Similarly, the game tells you that an oak tree is a favorite climbing spot for the town’s children but “you’re not sure that it can hold someone of your weight.” and I don’t know about you but that’s not a judgement that I have any trouble making so I just took it at face value. And if anything, it was already clear that the protagonist was prone to exaggerating his skills so if he thinks it might not be safe then I’m going to assume that it’s definitely not safe. But you have to climb the tree and then you randomly find some matches in a bird’s nest, and unlike in Basilisk, here there’s no reason to think that makes any sense. It’s never explained why the matches are magically still good instead of getting damp and useless from being outside. It just feels like a gratuitous “well, we had to hide them somewhere.”

And then the game has all the conventional tedious unlock door / what do you want to unlock the door with? okay, unlock door with key / go west / the door is closed / fine. open door / go west. No, I guess I shouldn’t complain about that: Basilisk did it too. But at least with a two-word parser it’ll use the key automatically.

And there’s a bunch of guess-the-verb/topic and unimplemented nouns and such (what do you mean, “you haven’t heard about any kidnapping? The initial room description literally had you saying that Mother Goose has been kidnapped”):

trying to talk to Polly
“Hello, Jack. Should I put the kettle on?”

“No thanks, Mother Goose has been kidnapped and I have to rescue 
her”, you explain.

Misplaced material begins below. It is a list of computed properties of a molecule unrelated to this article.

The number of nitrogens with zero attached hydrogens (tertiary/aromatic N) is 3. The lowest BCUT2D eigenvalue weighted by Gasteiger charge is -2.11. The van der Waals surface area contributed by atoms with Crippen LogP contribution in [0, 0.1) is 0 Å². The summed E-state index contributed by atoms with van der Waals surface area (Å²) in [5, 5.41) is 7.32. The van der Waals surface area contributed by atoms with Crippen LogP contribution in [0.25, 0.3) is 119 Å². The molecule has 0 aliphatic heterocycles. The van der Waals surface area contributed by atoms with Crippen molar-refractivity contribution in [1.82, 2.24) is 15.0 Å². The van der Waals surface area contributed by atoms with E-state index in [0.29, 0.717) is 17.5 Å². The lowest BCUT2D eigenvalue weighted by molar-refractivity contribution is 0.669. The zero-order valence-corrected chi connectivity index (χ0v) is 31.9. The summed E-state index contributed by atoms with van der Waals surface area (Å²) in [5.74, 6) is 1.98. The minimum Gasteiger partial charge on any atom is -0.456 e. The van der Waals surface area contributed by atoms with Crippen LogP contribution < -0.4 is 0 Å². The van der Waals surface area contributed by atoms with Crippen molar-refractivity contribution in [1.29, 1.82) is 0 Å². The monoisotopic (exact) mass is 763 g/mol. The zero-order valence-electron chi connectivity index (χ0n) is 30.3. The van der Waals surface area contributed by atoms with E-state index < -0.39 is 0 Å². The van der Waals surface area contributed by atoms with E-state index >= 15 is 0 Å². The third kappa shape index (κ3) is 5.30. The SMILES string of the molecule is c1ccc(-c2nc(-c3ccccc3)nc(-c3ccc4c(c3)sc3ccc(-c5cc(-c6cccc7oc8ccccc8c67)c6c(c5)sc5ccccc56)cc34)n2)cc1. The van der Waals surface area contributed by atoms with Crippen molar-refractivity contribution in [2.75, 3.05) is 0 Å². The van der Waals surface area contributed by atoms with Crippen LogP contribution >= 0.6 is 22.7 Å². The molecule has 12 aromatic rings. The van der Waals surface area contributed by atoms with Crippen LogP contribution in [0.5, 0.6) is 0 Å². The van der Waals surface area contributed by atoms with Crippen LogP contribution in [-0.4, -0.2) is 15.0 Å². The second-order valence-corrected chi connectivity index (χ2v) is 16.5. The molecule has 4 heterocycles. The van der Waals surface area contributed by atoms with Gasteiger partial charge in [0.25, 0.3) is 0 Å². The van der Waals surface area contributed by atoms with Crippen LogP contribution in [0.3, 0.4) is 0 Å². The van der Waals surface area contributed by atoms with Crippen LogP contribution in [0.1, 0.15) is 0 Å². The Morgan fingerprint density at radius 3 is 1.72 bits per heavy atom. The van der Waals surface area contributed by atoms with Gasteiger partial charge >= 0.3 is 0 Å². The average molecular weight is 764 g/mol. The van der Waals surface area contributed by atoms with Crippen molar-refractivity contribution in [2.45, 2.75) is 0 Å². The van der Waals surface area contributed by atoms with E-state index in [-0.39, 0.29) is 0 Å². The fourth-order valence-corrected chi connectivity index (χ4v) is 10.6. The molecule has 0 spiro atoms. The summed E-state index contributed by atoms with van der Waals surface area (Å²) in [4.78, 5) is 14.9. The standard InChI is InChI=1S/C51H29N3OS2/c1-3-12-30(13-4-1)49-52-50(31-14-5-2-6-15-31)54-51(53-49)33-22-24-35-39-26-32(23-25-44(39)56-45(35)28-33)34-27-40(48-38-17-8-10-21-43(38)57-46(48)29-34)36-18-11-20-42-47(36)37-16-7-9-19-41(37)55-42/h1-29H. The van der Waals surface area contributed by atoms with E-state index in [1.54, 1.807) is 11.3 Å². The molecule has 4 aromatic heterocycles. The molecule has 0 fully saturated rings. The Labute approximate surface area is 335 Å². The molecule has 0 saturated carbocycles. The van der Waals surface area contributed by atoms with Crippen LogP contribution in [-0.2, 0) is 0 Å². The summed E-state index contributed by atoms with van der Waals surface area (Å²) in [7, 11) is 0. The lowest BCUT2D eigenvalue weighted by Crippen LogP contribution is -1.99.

“Oh dear. Tell me about it. I may be able to help.”

> talk to polly
“Hello, Jack. What do you want today? Groceries or just a chat?”

> tell polly about mother goose
“Mother Goose is a lovely lady. She lives just across the street
and calls in quite regularly to have a cuppa. Are you sure you
wouldn’t like a cuppa? I can put the kettle on.”

> ask polly about mother goose
“Mother Goose is a lovely lady. She lives just across the street
and calls in quite regularly to have a cuppa. Are you sure you
wouldn’t like a cuppa? I can put the kettle on.”

> tell polly about kidnapping
“I haven’t heard about any kidnapping.” You tell her about Peter
waking you this morning and telling you about Mother Goose being
kidnapped. “Oh, that’s terrible. I bet it was the ogre.”

> x kettle
Sorry, I don’t understand what “kettle” means.

> x cuppa
Sorry, I don’t understand what “cuppa” means.

> ask polly about cuppa
“Sorry Jack, I don’t know anything about that. Are you sure you
wouldn’t like a cuppa?”

> ask polly about tea
“I’ve got lots of toys for boys and girls. Have a look on the
shelves to see if there’s anything that takes your fancy.”

I don’t know. It all just felt unmotivated. I never felt like I had a clear reason for doing anything other than that it’s an adventure game, of course you have to take all the things and solve anything that looks like it might be a puzzle because you know the game will make you solve it eventually. It did eventually come together at the end, but in the moment I consistently felt like “welp. Guess I’ll solve this puzzle because it’s here.”

And partly I didn’t resonate with the subject and theme: what if the characters from Mother Goose rhymes all lived in the same town and grew up to be (mostly) miserable petty adults? Just not my thing.

And to be fair, I think Mother Goose is probably a decent introduction to traditional text adventures. But it’s very very much a case of introducing you to all the aspects of the genre: if you don’t like these things then you probably won’t like other traditional games because a lot of them do that, rather than “hey, what if we made games that didn’t do those things, or found ways to justify them so they didn’t seem so arbitrary?” It’s a kinder, gentler one, but it’s still an entrance exam rather than a welcome mat. Are you the kind of person who’s going to enjoy being in this clubhouse?


Thanks Josh, really appreciate your thoughts. It’s gratifying to find lots of things landed as intended! (This is Darren, I should consolidate handles).